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Beta/Sensitivity Team Expectations

This is the most intense part of the team. The beta team will get an early copy of the book after my initial edit (a few months before the expected release, with maybe a bit more or less time depending on how long the book is). My editing process so far has been to review the book during my initial edit and list my concerns about each chapter, including details I might be a bit unsure on, as well as a section at the end of the book for anything that I think might be an overall issue or concern, rather than one contained to a chapter or two. I’ve included an example below from Throne of Darkness. (I'm going to try and do my best to cut these down in the future).

I would ask that any Beta readers send me feedback on these questions either as you go or all at once when you’re done with the book. This can be via email/text, email/voice memo, or via chat in the Slack Workspace I’ll set up once the team gets a bit bigger, that way you can also ask any questions or clarifications you might have. 

I understand that especially with some of the longer books I plan to write that this will be a fairly long and laborious process, so you won’t need to answer every single question, and I may try to divide things up to keep from overwhelming people, but this process really helps. Using it before I hand the book off to an editor has resulted in minimal comments/changes from the editor. If I can get a great routine going with some really strong beta readers, that could save me a lot in developmental edits, allowing me to focus on fine-tuning and improving my prose, and it will also free me up from certain deadlines associated with working with a professional editor. Any issues with spelling, grammar, or consistency that you pick up on would also be appreciated! Even professional editors don’t catch all of those.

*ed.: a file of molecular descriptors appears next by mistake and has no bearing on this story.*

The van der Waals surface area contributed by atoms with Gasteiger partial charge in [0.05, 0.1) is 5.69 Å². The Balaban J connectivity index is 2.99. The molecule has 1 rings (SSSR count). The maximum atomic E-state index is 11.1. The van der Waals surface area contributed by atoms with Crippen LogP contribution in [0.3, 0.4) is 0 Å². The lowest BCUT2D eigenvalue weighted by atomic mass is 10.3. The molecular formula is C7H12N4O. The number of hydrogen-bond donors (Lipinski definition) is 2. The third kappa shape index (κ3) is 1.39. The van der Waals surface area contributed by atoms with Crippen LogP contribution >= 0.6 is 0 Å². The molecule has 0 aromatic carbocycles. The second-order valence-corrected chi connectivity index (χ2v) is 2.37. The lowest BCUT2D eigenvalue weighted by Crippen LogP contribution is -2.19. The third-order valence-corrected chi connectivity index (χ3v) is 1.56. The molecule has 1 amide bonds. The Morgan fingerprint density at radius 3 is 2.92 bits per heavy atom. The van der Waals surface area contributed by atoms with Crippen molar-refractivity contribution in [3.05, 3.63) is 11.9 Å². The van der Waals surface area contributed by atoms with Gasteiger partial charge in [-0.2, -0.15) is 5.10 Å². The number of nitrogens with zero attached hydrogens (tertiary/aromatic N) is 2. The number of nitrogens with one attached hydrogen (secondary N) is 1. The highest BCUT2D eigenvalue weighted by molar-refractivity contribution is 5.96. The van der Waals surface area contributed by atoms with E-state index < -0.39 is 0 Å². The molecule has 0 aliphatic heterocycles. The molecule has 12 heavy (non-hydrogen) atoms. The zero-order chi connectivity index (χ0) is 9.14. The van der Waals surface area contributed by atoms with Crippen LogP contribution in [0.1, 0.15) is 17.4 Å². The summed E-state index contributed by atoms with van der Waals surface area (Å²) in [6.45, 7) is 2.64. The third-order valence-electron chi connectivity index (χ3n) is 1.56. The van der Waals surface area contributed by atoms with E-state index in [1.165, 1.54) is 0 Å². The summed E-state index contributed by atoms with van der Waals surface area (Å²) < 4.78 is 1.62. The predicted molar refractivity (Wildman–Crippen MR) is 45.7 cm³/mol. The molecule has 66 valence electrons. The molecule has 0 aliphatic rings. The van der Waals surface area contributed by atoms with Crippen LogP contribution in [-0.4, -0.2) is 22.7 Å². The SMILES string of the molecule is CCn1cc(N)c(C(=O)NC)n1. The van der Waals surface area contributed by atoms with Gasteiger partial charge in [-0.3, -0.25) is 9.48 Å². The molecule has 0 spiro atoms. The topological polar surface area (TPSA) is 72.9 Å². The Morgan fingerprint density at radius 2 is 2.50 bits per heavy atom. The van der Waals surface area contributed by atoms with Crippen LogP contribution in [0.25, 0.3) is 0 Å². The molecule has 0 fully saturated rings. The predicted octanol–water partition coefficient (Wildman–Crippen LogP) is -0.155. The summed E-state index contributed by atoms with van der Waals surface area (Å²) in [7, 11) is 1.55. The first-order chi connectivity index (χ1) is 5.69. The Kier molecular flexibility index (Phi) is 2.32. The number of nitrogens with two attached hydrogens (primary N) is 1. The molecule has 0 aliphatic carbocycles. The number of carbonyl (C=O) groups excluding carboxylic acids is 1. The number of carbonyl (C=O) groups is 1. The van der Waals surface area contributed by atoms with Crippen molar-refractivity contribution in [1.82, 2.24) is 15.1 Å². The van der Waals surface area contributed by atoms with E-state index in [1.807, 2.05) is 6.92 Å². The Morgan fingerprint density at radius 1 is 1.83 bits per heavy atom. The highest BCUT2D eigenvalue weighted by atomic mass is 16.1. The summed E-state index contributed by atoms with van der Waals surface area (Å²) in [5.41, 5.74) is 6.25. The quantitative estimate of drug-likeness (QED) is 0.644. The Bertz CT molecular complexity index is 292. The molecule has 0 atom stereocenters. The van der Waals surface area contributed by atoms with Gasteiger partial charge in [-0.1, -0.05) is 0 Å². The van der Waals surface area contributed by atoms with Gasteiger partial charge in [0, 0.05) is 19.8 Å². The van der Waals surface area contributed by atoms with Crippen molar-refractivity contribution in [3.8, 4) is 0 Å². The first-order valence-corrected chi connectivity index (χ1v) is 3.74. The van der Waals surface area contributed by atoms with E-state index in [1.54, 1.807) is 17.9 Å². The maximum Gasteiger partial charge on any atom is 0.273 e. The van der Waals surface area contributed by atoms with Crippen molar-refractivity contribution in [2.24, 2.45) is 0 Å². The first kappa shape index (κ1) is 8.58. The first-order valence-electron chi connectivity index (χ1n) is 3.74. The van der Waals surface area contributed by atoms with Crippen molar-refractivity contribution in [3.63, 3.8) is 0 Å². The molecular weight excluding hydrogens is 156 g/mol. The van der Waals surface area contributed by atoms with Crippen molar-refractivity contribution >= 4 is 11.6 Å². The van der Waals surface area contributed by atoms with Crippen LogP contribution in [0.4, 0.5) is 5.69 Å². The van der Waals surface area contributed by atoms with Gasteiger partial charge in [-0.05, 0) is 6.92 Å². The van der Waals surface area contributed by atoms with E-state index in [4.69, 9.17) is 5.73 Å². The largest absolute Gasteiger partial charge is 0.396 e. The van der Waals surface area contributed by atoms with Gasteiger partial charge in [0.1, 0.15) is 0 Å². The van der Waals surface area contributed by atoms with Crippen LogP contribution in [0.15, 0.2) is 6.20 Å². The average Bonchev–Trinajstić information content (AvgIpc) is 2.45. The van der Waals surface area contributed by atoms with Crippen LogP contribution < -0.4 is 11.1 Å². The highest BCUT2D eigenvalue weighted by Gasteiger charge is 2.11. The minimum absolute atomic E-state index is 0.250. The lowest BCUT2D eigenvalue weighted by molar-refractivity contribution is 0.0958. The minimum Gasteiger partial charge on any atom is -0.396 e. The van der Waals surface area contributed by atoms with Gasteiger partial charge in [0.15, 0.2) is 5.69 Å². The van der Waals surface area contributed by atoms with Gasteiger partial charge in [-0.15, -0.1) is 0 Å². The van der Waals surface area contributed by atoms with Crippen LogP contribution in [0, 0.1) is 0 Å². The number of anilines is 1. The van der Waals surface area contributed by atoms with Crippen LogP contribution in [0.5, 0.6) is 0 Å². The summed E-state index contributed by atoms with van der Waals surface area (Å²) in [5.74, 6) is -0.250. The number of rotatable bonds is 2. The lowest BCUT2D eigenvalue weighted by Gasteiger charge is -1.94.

This team will be held to the highest standard out of the four divisions, and I plan on keeping it fairly small and tight as the overall advance team grows.

Example Chapter Questions:

(Don't worry, this is the largest amount of questions I've ever asked for a single chapter)

  • What do you think makes this scene interesting? 

  • What do you think is special about this scene? 

  • What is the main emotion(s) you get from this scene?

  • Should I cut down the descriptions of the commanders by removing some of the worldbuilding info and sticking that in later in the book, or do you like it or feel you need it up front to get a good picture of how people look?

  • Do you get a good sense of Estingai’s and Svemakuu’s characters/relationship?

  • Do Estingai’s actions and emotions seem out of place?

  • Do you get a sense of the Remnant and its circumstances? Of the Imaia?

  • Does the situation of the remnant seem like a very steep uphill battle?

  • Do you have a passing understanding of the magic’s basic mechanics and what seems to be possible with it?

  • What do you think of the chapter title? What about “Lost in the Darkness”? Or “Deathknight”?

  • What impression do you have of the deathknight?

  • Is this too long? If so, what do you think can be cut out or is unnecessary?

  • Does this seem like a good hook/prologue?

  • Is there anything in particular that pulls you out of the scene?

  • Is there anything specific that you did not like when reading this chapter?

  • Do you feel like you need more physical description of the characters and the setting?